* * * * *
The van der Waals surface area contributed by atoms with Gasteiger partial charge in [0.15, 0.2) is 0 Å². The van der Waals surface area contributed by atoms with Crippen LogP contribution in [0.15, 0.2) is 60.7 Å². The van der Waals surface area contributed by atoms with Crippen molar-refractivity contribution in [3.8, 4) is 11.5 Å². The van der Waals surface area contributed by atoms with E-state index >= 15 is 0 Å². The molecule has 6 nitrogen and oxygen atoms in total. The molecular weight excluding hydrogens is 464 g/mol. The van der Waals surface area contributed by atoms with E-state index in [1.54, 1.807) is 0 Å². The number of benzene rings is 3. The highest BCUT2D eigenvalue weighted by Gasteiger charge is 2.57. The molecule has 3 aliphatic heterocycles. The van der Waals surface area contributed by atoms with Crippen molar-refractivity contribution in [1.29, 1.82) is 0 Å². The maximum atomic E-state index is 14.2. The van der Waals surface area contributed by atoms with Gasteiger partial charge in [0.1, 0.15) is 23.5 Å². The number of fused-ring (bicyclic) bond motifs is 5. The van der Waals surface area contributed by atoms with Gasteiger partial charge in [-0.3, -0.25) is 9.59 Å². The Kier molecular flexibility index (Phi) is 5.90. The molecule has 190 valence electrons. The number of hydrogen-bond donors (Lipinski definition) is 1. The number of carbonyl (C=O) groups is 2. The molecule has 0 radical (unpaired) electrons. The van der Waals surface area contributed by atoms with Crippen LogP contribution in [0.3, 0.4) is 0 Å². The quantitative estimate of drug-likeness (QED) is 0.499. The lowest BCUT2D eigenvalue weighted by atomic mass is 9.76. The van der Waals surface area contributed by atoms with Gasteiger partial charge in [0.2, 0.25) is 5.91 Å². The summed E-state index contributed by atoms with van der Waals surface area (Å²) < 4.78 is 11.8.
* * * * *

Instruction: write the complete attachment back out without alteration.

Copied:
The van der Waals surface area contributed by atoms with Gasteiger partial charge in [0.15, 0.2) is 0 Å². The van der Waals surface area contributed by atoms with Crippen LogP contribution in [0.15, 0.2) is 60.7 Å². The van der Waals surface area contributed by atoms with Crippen molar-refractivity contribution in [3.8, 4) is 11.5 Å². The van der Waals surface area contributed by atoms with E-state index >= 15 is 0 Å². The molecule has 6 nitrogen and oxygen atoms in total. The molecular weight excluding hydrogens is 464 g/mol. The van der Waals surface area contributed by atoms with E-state index in [1.54, 1.807) is 0 Å². The number of benzene rings is 3. The highest BCUT2D eigenvalue weighted by Gasteiger charge is 2.57. The molecule has 3 aliphatic heterocycles. The van der Waals surface area contributed by atoms with Crippen molar-refractivity contribution in [1.29, 1.82) is 0 Å². The maximum atomic E-state index is 14.2. The van der Waals surface area contributed by atoms with Gasteiger partial charge in [0.1, 0.15) is 23.5 Å². The number of fused-ring (bicyclic) bond motifs is 5. The van der Waals surface area contributed by atoms with Gasteiger partial charge in [-0.3, -0.25) is 9.59 Å². The Kier molecular flexibility index (Phi) is 5.90. The molecule has 190 valence electrons. The number of hydrogen-bond donors (Lipinski definition) is 1. The number of carbonyl (C=O) groups is 2. The molecule has 0 radical (unpaired) electrons. The van der Waals surface area contributed by atoms with Crippen LogP contribution in [0.3, 0.4) is 0 Å². The quantitative estimate of drug-likeness (QED) is 0.499. The lowest BCUT2D eigenvalue weighted by atomic mass is 9.76. The van der Waals surface area contributed by atoms with Gasteiger partial charge in [0.2, 0.25) is 5.91 Å². The summed E-state index contributed by atoms with van der Waals surface area (Å²) < 4.78 is 11.8.